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Consider science subjects as a rewarding career, says Royal College of Vetinary Surgeons

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School and college students currently considering what subjects to take should look at what science has to offer, says Professor Stuart Reid, Chairman of the Education Policy and Specialisation Committee of the Royal College of Veterinary Surgeons (RCVS), the body responsible for assuring standards in veterinary education in the UK.

A career as a vet, for example, is science-based and offers plenty of variety and good employment prospects in all sorts of different fields.  Not only do vets treat peoples pets but they can also run their own businesses, make discoveries that stop human diseases spreading, help with wildlife conservation and, critically, ensure the food we eat is safe and produced in a welfare-friendly fashion. Veterinary surgeons are also employed within the pharmaceutical industry.

For those who may not have considered applying to veterinary school, the RCVS careers material Veterinary Sciencefor all Walks of Life is well worth a look. Comprising short videos and an accompanying brochure, it features advice from real-life vets and veterinary students about the different jobs vets do, what vet school is like, and how to get there.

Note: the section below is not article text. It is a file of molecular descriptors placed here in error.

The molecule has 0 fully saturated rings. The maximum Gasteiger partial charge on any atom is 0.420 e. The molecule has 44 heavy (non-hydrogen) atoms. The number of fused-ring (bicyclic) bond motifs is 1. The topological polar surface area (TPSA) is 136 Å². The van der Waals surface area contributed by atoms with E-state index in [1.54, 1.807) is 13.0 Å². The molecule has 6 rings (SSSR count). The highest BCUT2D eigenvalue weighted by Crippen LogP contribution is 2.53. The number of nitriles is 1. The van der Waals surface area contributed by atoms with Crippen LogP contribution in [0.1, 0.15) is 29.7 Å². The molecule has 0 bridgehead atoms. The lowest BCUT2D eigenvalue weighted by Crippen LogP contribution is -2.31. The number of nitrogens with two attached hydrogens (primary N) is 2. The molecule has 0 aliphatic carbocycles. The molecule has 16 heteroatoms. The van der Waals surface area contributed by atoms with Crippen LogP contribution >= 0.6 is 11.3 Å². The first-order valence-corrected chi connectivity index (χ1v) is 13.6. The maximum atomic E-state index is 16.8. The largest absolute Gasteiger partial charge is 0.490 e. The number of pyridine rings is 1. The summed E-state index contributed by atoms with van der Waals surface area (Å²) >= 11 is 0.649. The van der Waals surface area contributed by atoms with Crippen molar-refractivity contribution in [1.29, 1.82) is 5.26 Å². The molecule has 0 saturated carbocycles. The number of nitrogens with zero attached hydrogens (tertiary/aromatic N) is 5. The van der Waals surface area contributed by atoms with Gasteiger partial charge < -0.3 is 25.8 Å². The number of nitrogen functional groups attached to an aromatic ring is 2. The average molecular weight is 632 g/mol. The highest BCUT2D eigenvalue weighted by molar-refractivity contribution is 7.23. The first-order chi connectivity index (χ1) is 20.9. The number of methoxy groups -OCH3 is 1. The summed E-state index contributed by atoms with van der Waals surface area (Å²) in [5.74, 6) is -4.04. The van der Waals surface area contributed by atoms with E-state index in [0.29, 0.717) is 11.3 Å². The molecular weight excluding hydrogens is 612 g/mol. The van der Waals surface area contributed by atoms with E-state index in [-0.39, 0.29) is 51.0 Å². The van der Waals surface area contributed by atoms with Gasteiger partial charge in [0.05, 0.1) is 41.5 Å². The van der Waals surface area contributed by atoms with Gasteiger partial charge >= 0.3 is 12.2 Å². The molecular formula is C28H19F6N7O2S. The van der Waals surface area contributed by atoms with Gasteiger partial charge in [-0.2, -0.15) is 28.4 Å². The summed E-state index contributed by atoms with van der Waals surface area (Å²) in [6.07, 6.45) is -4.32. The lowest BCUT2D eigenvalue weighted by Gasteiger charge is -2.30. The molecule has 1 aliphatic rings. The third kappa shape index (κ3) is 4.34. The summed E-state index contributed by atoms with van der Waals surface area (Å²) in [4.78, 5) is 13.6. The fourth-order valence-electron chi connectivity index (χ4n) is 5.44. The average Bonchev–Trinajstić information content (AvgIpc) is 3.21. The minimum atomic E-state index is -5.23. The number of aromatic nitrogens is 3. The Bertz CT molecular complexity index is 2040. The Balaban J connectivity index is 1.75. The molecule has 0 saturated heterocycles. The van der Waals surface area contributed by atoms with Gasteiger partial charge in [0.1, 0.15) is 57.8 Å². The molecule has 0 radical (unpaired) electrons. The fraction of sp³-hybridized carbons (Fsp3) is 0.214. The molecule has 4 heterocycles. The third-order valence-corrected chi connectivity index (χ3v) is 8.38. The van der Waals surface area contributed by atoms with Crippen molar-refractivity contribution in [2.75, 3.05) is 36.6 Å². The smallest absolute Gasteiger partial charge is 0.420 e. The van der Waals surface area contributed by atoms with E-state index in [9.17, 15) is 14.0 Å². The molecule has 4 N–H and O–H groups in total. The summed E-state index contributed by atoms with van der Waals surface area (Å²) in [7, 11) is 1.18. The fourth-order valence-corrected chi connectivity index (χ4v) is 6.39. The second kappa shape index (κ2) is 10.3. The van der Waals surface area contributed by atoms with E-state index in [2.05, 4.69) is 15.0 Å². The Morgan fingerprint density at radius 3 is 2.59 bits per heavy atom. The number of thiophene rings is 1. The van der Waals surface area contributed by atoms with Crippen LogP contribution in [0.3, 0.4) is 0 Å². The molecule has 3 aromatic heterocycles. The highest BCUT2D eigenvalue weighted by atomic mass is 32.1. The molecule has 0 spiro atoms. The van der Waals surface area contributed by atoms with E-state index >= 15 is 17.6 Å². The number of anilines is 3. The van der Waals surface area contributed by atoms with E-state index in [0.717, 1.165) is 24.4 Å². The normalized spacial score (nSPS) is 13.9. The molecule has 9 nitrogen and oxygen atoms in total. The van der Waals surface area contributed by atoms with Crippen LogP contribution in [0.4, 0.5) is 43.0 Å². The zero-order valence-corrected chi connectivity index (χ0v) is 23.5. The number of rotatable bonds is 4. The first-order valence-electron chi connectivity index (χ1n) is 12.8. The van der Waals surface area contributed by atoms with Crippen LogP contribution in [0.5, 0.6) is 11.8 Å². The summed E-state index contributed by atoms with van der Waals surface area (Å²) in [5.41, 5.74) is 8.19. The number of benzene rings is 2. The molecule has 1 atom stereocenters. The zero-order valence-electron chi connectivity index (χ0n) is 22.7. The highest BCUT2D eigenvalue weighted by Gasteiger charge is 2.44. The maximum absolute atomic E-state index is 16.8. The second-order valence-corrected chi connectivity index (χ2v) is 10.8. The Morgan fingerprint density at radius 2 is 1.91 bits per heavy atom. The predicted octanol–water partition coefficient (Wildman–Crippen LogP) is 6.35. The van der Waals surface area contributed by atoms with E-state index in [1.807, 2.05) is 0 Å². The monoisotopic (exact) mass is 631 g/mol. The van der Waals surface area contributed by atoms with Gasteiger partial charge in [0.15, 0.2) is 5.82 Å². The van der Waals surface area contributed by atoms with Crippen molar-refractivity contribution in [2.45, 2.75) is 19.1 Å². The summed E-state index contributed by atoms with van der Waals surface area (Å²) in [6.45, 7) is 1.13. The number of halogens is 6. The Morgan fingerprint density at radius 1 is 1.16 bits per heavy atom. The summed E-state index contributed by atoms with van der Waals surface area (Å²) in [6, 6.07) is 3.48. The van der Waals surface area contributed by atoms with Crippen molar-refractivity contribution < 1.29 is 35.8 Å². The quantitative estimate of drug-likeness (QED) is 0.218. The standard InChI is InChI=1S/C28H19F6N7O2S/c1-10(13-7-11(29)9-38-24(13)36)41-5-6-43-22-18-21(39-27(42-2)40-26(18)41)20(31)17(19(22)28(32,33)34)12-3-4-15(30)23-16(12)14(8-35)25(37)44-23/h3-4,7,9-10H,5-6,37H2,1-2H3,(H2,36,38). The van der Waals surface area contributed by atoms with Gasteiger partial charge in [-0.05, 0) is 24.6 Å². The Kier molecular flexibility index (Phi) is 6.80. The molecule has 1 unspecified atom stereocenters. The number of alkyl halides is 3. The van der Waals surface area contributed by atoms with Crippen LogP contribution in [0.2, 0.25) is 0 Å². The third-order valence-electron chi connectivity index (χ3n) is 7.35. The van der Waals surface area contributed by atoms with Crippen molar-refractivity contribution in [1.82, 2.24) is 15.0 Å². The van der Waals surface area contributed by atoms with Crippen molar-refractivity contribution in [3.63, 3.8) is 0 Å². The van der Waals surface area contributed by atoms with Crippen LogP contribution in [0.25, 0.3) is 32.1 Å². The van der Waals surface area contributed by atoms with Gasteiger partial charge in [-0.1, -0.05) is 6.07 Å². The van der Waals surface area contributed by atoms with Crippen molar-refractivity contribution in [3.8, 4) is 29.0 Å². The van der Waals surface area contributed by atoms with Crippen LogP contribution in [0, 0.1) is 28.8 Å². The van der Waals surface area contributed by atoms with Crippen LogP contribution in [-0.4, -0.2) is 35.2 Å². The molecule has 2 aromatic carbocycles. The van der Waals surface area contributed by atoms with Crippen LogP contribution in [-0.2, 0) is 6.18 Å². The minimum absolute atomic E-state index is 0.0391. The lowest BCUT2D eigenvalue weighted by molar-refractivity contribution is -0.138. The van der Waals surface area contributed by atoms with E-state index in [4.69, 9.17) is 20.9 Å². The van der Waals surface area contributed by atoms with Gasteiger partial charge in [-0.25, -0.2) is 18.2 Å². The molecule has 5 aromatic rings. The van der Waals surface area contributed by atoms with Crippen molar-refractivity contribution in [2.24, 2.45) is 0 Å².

Vets come from all walks of life, says Professor Reid, noting that bursaries and other financial support are provided by the universities for students from lower-income backgrounds. This year, the University of Liverpool joins the Royal Veterinary College, and the universities of Nottingham and Bristol, in taking talented, disadvantaged students with lower grades, or relevant experience and vocational qualifications.  These students undertake a pre-entry year and, as long as they pass, are guaranteed places on the degree courses that qualify them to become vets.

Students, parents, teachers and careers advisers can find an interactive version of the Walks of Life brochure at www.walksoflife.org.uk which also incorporates the video modules. The videos can also be viewed on the VetCareers channel on YouTube (www.youtube.com/vetcareers).

Hard copies of the brochure are freely available by contacting the RCVS (education@rcvs.org.uk or 020 7202 0791).

The RCVS is the regulatory body for veterinary surgeons in the UK and deals with issues of professional misconduct, maintaining the Register of veterinary surgeons eligible to practise in the UK and assuring standards of veterinary education.

The Walks of Life DVD and brochure were produced by the RCVS in conjunction with six out of the seven UK veterinary schools and the Department for Environment, Food and Rural Affairs, with funding from the previous government’s Gateways to the Professions project. The Gateways project aimed to encourage more young people, especially those from less well represented groups, to consider applying to study to enter the professions.

Further information about access to veterinary medicine degree courses through a pre-entry year can be found here:

University of Bristol (Pre-veterinary year):

http://www.bristol.ac.uk/prospectus/undergraduate/2011/sections/VESC/379/admissions#entry

University of Liverpool (Carmel Year Zero):

http://www.liv.ac.uk/vets/study/carmel.htm

University of London, Royal Veterinary College (Gateway programme): http://www.rvc.ac.uk/undergraduate/vetgateway/index.cfm

University of Nottingham (Gateway Year):

http://www.nottingham.ac.uk/ugstudy/course.php?inc=course&code=021635

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